Nobody ever looks back on a relationship they were in before their current partner and says “That was better than what I have now.”
Ask the people you know. It never happens.
You may be able to get them to admit that they felt a more intense attraction to that other person; that there was “more of a spark” or “chemistry.”
But it’s rare you’ll find someone saying that the relationship they were in before made them happier than they feel with the person they ended up with.
Getting dumped by someone you had fallen for is hard. It hurts for a few days or weeks; longer if it was a long-term relationship.
And you should let yourself feel your hurt. Attempting to avoid or delay the grieving process isn’t useful in the long-run. You’ll end up carrying your unacknowledged pain into your new relationships, usually by putting up defenses.
Accepting our anger, sadness, and frustration is an exercise in delayed gratification. But in my experience, it’s also the biggest investment in our future relationship health and happiness.
After I’ve been dumped, and if I was in love, I keep imagining I’ll run into the person on the street. Even when they aren’t in the same country! That’s just something weird my brain does to process the fact that they aren’t going to be in my life anymore. I know that now, and so when it happens, I can smile along with my sadness.
Feel your pain, but don’t believe the thoughts that say, “They made the wrong decision.” If someone broke up with you, they obviously had their reasons. It’s arrogant to think you know their needs and values better than they do. Or for that matter, that you know what would have happened in the future. If you were being your real and honest self in that relationship, then you have nothing to worry about. Their decision to break up with you was based on reality, or close to it.
On the other hand, if you behaved in ways that you know aren’t really your best self, then it’s that which ought to be the focus after you’ve grieved the end of the relationship.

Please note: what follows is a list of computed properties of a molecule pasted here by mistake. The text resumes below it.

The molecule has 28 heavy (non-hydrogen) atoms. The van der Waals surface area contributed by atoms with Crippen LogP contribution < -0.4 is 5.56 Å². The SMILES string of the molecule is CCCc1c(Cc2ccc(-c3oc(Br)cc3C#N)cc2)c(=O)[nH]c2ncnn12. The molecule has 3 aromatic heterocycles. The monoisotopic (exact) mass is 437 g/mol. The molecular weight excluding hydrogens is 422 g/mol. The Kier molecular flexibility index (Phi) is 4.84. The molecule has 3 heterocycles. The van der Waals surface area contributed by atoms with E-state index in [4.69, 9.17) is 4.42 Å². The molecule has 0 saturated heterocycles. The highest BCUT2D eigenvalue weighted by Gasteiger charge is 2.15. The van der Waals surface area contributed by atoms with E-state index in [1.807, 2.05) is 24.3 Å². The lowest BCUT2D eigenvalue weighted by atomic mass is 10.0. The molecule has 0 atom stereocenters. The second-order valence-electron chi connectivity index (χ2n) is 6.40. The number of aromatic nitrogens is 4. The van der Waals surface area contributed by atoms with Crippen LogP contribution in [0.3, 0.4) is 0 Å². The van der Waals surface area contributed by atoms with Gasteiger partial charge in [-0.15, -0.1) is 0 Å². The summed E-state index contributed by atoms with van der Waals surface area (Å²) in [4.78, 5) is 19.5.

I’m not talking about blaming yourself. I am talking about improving your self-knowledge and awareness and learning about why you do the things you do, what triggers you, and how you can avoid your past from defining your future.
Forget proving anything to the person who doesn’t want to be with you anymore. This is about you and your happiness and ensuring that you don’t make unnecessary mistakes, and cause yourself unnecessary pain, further along.
You can’t protect yourself from being rejected by other people any more than you can say that you won’t cause someone to feel the pain of rejection again. That’s because love is a big scary game, where we let ourselves be vulnerable with people in the name of intimacy and connection, which is among the highest, purest feelings in the world. And that by necessity gives us the ability to hurt each other. You wouldn’t want to avoid that because avoiding that is like avoiding life.
The correct defense strategy isn’t being on guard around other people. It is taking responsibility for your emotions and developing your inner resources so that you can know you can handle all of the other elements of a relationship, including the pain of one that has ended.
Once you have learned that, then you will know how to love.